- More than 40% of current smokers have not discussed stopping smoking with their healthcare provider.
- Even among patients who underwent lung cancer screening (LCS), ~15% did not have these conversations.
Why this matters
- According to clinical guidelines and LCS reimbursement policies, smoking cessation should be the priority for all current smokers.
- 30,132 current smokers from the National Health Interview Survey.
- Funding: Florida Consortium of National Cancer Institute Centers Program.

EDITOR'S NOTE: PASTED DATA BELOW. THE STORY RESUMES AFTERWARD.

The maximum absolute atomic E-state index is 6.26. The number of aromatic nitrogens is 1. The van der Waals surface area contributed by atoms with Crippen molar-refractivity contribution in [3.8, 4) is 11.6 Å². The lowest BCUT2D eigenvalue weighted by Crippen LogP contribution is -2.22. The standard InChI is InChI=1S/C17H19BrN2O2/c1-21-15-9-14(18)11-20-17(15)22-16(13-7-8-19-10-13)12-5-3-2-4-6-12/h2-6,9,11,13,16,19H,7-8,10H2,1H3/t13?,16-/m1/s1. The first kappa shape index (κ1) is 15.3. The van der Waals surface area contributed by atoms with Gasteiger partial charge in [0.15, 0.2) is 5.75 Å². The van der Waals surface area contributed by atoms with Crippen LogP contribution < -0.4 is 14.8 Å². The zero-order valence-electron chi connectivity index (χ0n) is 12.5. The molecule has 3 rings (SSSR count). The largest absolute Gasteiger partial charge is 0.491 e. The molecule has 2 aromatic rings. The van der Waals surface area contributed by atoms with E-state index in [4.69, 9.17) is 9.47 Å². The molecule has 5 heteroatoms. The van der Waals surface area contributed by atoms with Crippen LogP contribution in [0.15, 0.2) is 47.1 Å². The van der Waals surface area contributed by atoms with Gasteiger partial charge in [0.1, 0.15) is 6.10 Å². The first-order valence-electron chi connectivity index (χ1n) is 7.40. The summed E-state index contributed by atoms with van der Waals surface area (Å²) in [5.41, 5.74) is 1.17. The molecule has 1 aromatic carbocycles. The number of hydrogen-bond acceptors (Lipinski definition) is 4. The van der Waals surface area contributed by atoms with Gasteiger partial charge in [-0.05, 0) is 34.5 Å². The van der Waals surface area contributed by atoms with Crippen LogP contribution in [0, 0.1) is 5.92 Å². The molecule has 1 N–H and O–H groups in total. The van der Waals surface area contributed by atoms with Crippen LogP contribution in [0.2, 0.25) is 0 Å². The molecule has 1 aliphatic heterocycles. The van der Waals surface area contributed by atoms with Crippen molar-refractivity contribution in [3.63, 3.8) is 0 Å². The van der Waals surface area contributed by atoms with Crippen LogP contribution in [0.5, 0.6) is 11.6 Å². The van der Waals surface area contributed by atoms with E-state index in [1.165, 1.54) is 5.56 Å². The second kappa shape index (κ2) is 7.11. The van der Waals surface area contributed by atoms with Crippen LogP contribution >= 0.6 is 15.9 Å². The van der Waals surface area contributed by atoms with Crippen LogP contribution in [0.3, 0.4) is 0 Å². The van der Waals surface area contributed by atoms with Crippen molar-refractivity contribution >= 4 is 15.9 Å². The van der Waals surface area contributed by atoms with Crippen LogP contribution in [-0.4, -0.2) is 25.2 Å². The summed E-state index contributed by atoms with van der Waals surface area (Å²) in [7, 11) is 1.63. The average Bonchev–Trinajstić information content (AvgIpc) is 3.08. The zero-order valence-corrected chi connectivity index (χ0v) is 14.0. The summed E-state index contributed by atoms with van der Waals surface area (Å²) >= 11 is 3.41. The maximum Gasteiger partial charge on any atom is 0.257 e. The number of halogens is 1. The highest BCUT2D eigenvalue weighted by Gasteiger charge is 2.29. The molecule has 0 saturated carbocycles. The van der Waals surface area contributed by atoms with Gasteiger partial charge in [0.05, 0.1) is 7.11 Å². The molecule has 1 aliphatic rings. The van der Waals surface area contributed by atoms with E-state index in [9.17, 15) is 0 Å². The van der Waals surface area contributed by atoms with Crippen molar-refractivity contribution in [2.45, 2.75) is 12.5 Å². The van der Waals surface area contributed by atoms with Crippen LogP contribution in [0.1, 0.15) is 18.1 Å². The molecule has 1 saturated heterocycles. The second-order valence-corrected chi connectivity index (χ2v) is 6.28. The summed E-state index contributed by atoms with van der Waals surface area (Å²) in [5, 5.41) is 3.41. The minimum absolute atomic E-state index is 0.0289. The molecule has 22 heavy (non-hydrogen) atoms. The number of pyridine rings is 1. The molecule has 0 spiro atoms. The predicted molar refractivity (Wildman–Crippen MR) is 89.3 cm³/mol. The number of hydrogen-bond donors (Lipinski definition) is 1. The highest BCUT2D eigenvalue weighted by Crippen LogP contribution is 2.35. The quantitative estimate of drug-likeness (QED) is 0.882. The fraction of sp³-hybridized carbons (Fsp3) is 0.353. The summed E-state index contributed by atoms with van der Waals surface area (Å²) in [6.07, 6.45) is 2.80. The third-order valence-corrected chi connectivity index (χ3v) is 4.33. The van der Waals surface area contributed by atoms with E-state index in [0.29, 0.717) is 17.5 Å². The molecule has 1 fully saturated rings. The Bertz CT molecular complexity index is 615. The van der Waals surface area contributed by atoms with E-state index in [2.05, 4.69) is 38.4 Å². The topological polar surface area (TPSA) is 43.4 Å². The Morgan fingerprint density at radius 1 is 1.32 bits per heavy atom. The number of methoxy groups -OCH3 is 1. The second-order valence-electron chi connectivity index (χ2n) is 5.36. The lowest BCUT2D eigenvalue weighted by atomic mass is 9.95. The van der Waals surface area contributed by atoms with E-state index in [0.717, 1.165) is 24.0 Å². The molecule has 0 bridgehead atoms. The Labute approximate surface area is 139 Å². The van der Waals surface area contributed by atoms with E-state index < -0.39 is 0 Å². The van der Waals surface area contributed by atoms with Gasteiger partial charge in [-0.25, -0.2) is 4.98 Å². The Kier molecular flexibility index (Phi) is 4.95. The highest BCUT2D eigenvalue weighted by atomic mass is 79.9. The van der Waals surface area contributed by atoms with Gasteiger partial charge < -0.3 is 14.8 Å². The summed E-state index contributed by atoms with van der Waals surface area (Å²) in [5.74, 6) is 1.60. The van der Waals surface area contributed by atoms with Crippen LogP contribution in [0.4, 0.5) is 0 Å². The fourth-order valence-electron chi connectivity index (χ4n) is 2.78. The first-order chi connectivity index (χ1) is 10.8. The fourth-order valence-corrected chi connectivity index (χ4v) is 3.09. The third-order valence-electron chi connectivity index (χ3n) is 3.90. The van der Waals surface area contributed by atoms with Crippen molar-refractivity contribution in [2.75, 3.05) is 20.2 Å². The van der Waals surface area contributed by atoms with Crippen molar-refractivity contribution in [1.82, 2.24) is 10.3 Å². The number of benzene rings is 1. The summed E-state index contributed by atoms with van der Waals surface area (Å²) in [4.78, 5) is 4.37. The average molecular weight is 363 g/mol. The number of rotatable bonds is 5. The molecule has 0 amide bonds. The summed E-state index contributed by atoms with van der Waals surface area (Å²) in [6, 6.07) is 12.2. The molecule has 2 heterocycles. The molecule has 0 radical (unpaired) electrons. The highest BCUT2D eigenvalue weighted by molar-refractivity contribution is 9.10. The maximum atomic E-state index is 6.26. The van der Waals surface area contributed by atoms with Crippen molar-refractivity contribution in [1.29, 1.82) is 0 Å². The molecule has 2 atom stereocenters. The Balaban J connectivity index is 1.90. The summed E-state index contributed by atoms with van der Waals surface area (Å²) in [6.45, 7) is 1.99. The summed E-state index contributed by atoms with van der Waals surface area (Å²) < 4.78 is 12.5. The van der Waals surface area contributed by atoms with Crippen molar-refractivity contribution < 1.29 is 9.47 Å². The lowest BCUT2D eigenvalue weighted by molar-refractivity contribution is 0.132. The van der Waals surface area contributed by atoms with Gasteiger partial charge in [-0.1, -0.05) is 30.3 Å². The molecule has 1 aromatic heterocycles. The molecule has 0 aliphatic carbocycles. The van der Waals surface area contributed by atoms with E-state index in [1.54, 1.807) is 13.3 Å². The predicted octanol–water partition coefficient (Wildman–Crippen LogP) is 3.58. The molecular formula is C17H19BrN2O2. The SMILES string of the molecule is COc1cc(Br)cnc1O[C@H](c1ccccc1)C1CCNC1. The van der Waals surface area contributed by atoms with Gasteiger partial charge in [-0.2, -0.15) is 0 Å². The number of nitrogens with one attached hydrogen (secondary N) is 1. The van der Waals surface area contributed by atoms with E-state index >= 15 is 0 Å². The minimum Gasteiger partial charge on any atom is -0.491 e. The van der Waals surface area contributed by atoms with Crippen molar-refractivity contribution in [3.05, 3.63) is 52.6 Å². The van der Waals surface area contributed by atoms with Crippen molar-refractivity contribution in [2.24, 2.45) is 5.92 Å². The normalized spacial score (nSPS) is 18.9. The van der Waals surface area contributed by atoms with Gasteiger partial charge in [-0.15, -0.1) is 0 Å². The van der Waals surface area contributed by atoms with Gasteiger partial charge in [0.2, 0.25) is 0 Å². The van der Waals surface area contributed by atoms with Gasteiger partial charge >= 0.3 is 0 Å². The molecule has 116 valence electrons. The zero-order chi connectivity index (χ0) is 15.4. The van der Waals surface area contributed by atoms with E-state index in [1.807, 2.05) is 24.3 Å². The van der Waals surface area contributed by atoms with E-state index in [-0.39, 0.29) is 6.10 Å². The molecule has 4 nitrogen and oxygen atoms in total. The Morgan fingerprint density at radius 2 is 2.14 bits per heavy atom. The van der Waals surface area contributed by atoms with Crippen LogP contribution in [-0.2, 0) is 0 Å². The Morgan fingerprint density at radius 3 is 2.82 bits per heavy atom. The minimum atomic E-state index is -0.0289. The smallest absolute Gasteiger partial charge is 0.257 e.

- Frequency of discussions with a clinician about smoking increased from 2011 to 2015 (51.3% vs 55.4%; P<.0001>
- Clinician-patient conversations about smoking were more common in patients who were eligible for LCS than in those not eligible (69.5% vs 57.9%; P<.0001>
- Among patients who underwent LCS, 84.0% of patients who received a CT and 86.0% of those who received an X-ray had discussions with a clinician about smoking.
- Having a discussion with a healthcare provider about smoking was more likely in patients surveyed in 2015 vs the 2011 referent group (aOR, 1.16; 95% CI, 1.04-1.30 for 2015) and those who were LCS-eligible (aOR, 1.53; 95% CI, 1.32-1.77).
- Clinician discussions are self-reported by patients and subject to recall problems.